These samples are shot at 1/15 s, 105 mm, ISO 1600. D90/18-105 on top, D300/18-200 bottom.
Full size image here.
I have not made any special tests of the autofocus speed or accuracy. The impression is that they are about the same. I have made light action shots with both - see the D90 review (the dog shots) and the 18-200VR review, but they should not be a match for a lens like the 70-200VR 2.8.
OK - over to images. First one thing I would like to mention. All images were shot as RAW+jpeg medium. Once opened up in RAW with CS3/ACR one thing was clear. Nikons in-camera processing in both the D90 and the D300 is removing CA in jpegs and quite succesfully. There has been some debate over if the D90 really has the CA-removing function - now that is settled.
Here is sample that shows how CA is automatically removed in jpegs (D90/18-105VR, 18 mm).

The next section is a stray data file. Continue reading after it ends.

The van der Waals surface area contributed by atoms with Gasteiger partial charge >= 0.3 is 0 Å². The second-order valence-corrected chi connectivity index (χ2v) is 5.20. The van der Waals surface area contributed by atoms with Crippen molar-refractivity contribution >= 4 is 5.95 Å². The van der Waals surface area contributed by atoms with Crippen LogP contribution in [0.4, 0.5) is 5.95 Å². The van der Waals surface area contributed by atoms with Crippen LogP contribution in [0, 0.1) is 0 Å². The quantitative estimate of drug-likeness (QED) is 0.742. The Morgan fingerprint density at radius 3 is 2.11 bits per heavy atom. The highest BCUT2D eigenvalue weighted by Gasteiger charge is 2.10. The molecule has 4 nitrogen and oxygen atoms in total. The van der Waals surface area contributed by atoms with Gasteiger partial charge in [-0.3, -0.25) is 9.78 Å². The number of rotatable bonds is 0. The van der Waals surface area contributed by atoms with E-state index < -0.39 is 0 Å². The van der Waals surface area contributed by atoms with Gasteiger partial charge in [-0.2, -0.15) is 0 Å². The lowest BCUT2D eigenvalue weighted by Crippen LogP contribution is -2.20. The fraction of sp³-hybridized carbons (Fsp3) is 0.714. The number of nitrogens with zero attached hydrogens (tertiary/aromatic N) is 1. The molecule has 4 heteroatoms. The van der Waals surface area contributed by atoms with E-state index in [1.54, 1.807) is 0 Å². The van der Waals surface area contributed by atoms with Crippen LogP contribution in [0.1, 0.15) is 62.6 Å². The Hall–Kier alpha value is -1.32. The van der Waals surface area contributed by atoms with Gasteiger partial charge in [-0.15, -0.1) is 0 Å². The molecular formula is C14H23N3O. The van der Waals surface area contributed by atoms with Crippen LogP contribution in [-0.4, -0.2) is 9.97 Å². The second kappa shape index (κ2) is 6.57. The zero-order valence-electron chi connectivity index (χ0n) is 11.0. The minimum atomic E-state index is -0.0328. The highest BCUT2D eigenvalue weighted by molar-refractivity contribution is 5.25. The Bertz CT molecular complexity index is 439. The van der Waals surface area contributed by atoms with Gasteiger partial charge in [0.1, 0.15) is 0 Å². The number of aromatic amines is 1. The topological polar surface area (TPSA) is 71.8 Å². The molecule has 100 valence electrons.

100 percent crops, RAW file on top, jpeg below:
I imagine that the same processing is carried over in Nikon Capture NX, but for different reasons I prefer to work in ACR/Photoshop. Since many of the test shots were made in low winter sun in contrasty light, I prefer to take advantage of the CA-removing function, and the images shown in the article are jpegs. (It was also very hard to see any sharpness advantages of the RAW-files, so it should not influence the test much.) Sharpening is the same on all compared images, USM 100/0.5/0 in Photoshop. Picture style normal (default), ADL off. Exposure varies slightly on some images because of the difference in metering between the cameras. I realize that that can have some influence on the results, but what I write is based on more images than these shown here.
I have of course made more images at full wide angle besides these. My opinion is that the two lenses are very close in sharpness at 18 mm. So lets move a little further, to around 50 mm.
D90 18-105VR top image, D300 18-200VR below:
There is a difference in exposure, 1/250s, F 8 on the D90/18-105VR image, 1/200s F 7.1 on the D300/18-200VR (both at ISO 200). However, it is hard too see any difference in sharpness.